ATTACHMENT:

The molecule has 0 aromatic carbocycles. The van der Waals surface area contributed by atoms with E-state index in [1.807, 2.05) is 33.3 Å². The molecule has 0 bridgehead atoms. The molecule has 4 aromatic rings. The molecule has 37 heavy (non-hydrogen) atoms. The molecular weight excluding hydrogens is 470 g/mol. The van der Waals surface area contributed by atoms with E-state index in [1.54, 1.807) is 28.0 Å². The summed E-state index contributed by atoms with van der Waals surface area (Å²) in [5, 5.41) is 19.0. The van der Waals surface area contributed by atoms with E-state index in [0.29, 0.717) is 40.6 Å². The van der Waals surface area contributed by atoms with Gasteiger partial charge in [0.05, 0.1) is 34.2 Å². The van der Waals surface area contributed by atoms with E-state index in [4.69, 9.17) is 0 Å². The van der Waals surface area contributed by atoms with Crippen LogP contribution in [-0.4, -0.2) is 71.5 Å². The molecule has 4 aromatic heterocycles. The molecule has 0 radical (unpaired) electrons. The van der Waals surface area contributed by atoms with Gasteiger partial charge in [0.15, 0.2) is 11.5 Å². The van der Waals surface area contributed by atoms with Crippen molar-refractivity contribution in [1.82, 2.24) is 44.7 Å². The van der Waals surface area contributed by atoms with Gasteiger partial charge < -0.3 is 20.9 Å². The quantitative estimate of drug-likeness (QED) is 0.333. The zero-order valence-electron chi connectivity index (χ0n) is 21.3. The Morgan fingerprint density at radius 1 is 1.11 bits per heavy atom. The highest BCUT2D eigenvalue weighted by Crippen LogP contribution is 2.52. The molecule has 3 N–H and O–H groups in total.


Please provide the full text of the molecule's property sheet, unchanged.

The molecule has 0 aromatic carbocycles. The van der Waals surface area contributed by atoms with E-state index in [1.807, 2.05) is 33.3 Å². The molecule has 0 bridgehead atoms. The molecule has 4 aromatic rings. The molecule has 37 heavy (non-hydrogen) atoms. The molecular weight excluding hydrogens is 470 g/mol. The van der Waals surface area contributed by atoms with E-state index in [1.54, 1.807) is 28.0 Å². The summed E-state index contributed by atoms with van der Waals surface area (Å²) in [5, 5.41) is 19.0. The van der Waals surface area contributed by atoms with E-state index in [0.29, 0.717) is 40.6 Å². The van der Waals surface area contributed by atoms with Gasteiger partial charge in [0.05, 0.1) is 34.2 Å². The van der Waals surface area contributed by atoms with E-state index in [4.69, 9.17) is 0 Å². The van der Waals surface area contributed by atoms with Crippen LogP contribution in [-0.4, -0.2) is 71.5 Å². The molecule has 4 aromatic heterocycles. The molecule has 0 radical (unpaired) electrons. The van der Waals surface area contributed by atoms with Gasteiger partial charge in [0.15, 0.2) is 11.5 Å². The van der Waals surface area contributed by atoms with Crippen molar-refractivity contribution in [1.82, 2.24) is 44.7 Å². The van der Waals surface area contributed by atoms with Gasteiger partial charge < -0.3 is 20.9 Å². The quantitative estimate of drug-likeness (QED) is 0.333. The zero-order valence-electron chi connectivity index (χ0n) is 21.3. The Morgan fingerprint density at radius 1 is 1.11 bits per heavy atom. The highest BCUT2D eigenvalue weighted by Crippen LogP contribution is 2.52. The molecule has 3 N–H and O–H groups in total.